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Thursday, 29 November 2012
Page: 14046

Mr BYRNE (Holt) (10:21): I rise to acknowledge two very special young people who are battling type 1 diabetes, Tess Macartney and Nici Cairney. They have come to Parliament House this week as part of Kids in the House program run by Juveniles Diabetes Research Foundation, JDRF, which as I understand is the world's largest charitable supporter of type 1 diabetes research. This year the Kids in the House program has brought 100,000 Australians, including Tess and Nici, with type 1 diabetes to Parliament House to continue the ongoing public awareness and support for the type 1 or juvenile diabetes campaign.

Type 1 diabetes is an insidious disease that impacts on the lives of more than 100,000 Australians and their families. Type 1 diabetes is one of the most common chronic diseases in children. It occurs more frequently than cancer, cystic fibrosis, multiple sclerosis and muscular dystrophy. It is important to be reminded when we are reflecting on the effects of type 1 diabetes to put yourself in the situation of children like Tess and Nici, who have to take multiple insulin injections daily and test their blood sugar by pricking their fingers for blood four, five or more times per day, literally in order to stay alive. Despite the daily routine that both Tess and Nici have had to endure, I am proud to say that they have both become successful youth advocates who this year has been promoting the Promise to Remember Me campaign run by the JDRF which has seen them both, separately, meet with me earlier this year to promote more awareness of juvenile diabetes.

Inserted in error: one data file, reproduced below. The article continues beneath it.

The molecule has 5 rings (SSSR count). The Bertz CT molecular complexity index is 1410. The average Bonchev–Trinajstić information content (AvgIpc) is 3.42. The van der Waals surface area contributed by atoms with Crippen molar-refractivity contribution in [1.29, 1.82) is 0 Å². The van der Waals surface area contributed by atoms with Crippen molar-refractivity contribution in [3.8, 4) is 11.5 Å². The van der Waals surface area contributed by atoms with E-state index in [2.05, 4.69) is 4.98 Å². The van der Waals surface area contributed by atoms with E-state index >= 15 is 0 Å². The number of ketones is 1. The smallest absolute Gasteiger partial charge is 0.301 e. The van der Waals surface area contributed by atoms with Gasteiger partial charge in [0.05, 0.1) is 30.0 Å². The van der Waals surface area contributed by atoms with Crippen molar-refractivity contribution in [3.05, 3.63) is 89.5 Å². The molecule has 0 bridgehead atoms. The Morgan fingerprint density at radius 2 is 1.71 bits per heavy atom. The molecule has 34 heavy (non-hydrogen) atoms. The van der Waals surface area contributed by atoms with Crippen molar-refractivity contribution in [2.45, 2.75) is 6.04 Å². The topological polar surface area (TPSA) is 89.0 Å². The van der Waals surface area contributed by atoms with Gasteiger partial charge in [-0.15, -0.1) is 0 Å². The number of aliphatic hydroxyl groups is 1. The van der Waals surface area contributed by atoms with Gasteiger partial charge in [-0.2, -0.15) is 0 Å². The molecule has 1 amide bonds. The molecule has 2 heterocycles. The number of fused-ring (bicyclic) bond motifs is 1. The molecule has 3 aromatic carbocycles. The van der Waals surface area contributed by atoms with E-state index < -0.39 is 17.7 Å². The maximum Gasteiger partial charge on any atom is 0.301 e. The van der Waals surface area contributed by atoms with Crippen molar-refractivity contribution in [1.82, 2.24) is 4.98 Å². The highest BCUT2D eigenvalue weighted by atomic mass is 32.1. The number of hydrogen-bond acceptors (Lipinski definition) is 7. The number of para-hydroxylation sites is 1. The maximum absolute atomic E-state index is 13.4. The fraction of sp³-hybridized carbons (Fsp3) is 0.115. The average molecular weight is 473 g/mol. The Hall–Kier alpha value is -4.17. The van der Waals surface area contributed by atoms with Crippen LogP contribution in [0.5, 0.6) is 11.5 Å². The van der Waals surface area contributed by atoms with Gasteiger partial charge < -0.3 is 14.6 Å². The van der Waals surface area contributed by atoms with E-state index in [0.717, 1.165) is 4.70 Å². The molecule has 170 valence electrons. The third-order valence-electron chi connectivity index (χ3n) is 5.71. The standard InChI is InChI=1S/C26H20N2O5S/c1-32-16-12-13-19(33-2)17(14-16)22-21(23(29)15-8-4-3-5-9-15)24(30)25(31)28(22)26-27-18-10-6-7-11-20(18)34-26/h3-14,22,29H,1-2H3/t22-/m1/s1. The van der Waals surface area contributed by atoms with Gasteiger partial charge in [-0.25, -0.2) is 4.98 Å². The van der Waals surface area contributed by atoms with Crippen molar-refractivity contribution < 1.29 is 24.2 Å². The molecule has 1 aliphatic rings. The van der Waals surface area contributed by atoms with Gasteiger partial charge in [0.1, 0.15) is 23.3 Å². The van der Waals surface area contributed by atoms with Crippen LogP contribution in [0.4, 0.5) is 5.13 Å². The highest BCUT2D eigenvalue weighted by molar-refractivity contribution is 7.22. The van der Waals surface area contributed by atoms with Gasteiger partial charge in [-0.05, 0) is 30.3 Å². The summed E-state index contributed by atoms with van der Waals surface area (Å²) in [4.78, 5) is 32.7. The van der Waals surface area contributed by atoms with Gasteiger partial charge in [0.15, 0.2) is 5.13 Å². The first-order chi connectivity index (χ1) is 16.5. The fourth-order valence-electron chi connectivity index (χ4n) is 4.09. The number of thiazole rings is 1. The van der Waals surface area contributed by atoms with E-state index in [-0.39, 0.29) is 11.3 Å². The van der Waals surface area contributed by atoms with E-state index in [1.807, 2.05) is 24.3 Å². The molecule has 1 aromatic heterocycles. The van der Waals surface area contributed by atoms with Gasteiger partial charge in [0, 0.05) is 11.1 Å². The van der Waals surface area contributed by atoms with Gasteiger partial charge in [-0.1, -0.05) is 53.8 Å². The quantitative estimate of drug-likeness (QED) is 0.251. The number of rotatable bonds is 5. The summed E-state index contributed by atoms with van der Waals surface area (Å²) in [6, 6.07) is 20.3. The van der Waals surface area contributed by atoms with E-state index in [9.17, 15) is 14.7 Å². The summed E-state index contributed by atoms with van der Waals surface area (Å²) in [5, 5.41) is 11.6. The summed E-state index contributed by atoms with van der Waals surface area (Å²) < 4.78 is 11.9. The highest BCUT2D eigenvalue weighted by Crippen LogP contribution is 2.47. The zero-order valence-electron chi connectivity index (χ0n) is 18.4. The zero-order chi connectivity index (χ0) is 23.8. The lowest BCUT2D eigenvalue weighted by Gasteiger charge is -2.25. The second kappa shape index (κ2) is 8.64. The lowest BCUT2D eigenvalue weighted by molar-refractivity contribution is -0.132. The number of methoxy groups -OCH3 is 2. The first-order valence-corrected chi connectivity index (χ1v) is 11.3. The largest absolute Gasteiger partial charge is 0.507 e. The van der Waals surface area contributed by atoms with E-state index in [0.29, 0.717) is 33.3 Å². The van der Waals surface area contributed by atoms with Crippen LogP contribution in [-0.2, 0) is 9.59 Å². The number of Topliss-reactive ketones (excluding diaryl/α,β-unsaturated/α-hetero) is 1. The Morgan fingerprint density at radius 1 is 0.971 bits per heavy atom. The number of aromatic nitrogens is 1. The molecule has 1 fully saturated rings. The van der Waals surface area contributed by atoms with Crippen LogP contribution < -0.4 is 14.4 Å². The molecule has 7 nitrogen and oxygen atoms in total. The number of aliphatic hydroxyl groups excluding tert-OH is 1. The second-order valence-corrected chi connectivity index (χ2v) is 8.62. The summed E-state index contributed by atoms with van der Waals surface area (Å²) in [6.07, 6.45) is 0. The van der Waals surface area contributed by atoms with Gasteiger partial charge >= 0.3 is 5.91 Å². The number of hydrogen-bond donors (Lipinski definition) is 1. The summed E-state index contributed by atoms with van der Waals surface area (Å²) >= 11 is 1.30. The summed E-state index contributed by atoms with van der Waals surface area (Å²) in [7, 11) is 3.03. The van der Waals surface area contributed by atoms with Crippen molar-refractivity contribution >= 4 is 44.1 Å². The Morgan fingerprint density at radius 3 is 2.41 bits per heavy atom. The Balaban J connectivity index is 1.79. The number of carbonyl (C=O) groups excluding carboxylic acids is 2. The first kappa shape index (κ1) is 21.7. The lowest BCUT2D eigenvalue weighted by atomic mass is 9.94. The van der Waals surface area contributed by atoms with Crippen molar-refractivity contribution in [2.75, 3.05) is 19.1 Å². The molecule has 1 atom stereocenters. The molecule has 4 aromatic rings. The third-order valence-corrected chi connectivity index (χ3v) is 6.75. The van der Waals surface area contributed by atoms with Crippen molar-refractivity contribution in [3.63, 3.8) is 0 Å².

Due to her efforts Tess was presented with the National Young Volunteer of the Year award by the JDRF at last year's Walk to Cure Diabetes event at Albert Park for leading a successful campaign with her mother and staunch advocate, Mairi-Anne Macartney. Last year this led to the reinstatement of the carers allowance for families of children over 10 years old with type 1 diabetes. It was a strong grassroots, community led campaign. Tess and her mother are now advocating for better supervision of diabetic children at day care, kindergarten and school. According to Mairi-Anne many schools, including Tess's, no longer have a nurse so it is essential that teachers and other caregivers are trained to recognise danger signs. For Mairi-Anne and Tess the key now is to ensure that at least one person at each school is trained to assist children with type 1 diabetes taking multiple insulin injections and testing their blood sugar levels.

Both of these young citizens, if you want to use that terminology, and their parents are a credit to their community. They are lobbying very hard to increase awareness of type 1 diabetes and its effects and to ask for more investment in medical research. To that end I welcome in a bipartisan way the Leader of the Opposition's $30 million commitment today, as I understand it. I would like to commend these two brave young people. They are advancing the cause of this insidious disease and leading the way in promoting awareness and medical research into this disease. (Time expired)